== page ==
Rachel KaserInternet Culture Writer
Rachel is a writer and former game critic from Central Texas. She enjoys gaming, writing mystery stories, streaming on Twitch, and horseback Rachel is a writer and former game critic from Central Texas. She enjoys gaming, writing mystery stories, streaming on Twitch, and horseback riding. Check her Twitter for curmudgeonly criticisms.
Twitter today announced it’d be removing locked accounts from users’ follower counts. If you’ve noticed a precipitous drop in follower counts today, it’s not you — it’s your followers.
Reports surfaced earlier this week that Twitter had suspended a multitude of fake accounts in the months of May and June — apparently in an attempt to curb the rise of bots and their accompanying cocktail of issues. The number of accounts targeted is reportedly around 70 million.
To be clear, locked accounts aren’t bot accounts necessarily — at one point, they were created and operated by a real person. Accounts on Twitter are locked when they begin to display spammy behavior, especially if it’s in opposition to how the account usually behaves. That includes a sudden increase in tweets with multiple unsolicited mentions, a high number of accounts blocking the account, and/or tweets with misleading links.
When spotted, those accounts are suspended so they can no longer interact with the rest of the site. Up to now, though, they would still be counted among a user’s followers.
Twitter’s Trust & Safety Lead Vijaya Gadde stated in a blog post the follower count is one of the first things a user looks at when visiting a profile, and that’s why it matters:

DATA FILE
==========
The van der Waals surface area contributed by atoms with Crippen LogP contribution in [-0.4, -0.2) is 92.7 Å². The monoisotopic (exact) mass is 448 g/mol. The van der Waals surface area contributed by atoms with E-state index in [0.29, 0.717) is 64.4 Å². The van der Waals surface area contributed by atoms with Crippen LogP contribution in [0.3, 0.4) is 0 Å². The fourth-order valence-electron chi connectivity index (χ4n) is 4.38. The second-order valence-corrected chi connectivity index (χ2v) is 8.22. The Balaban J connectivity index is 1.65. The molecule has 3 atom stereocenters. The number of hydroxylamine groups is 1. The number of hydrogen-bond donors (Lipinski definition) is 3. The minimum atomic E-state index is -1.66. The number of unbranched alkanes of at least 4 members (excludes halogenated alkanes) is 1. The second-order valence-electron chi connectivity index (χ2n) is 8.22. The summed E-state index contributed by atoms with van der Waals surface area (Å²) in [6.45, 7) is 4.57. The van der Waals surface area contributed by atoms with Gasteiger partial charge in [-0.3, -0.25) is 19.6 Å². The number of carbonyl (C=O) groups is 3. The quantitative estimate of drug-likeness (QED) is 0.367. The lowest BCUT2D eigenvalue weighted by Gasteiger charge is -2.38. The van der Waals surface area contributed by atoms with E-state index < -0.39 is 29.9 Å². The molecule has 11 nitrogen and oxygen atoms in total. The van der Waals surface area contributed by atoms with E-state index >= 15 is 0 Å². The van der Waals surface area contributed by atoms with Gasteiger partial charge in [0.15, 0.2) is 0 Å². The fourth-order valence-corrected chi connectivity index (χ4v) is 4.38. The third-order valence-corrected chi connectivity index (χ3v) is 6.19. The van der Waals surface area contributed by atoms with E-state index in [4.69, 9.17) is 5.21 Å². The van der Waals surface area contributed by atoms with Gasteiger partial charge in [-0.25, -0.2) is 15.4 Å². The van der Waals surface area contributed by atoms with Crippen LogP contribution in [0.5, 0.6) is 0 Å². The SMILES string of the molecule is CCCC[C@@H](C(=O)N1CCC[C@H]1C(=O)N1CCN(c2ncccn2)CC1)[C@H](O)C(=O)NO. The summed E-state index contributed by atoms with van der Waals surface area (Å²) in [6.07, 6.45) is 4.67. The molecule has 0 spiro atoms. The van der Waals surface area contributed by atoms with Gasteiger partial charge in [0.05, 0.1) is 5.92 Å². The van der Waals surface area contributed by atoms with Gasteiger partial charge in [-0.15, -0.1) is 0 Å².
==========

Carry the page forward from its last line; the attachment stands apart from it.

Follower counts are a visible feature, and we want everyone to have confidence that the numbers are meaningful and accurate… This specific update is focused on followers because it is one of the most visible features on our service and often associated with account credibility.
Follower account numbers have indeed been a rather controversial way to measure account credibility — and it’s why there’s been a booming business in Twitter bots for years. A report by the New York Times earlier this year says a veritable black market traffics in phony (and occasionally stolen) identities made specifically to boost users’ follower count.
Removing suspicious accounts on Twitter is not just minor clean-up. These accounts can auto-retweet, like and spam tweets in ways that boost certain tweets and accounts above others. It’s been a major thorn in Twitter’s side for quite some time.
The locked accounts will be eliminated from your follower account this week. Gadde said the company doesn’t expect it to much affect the average user, but larger accounts might see “a more significant drop.”
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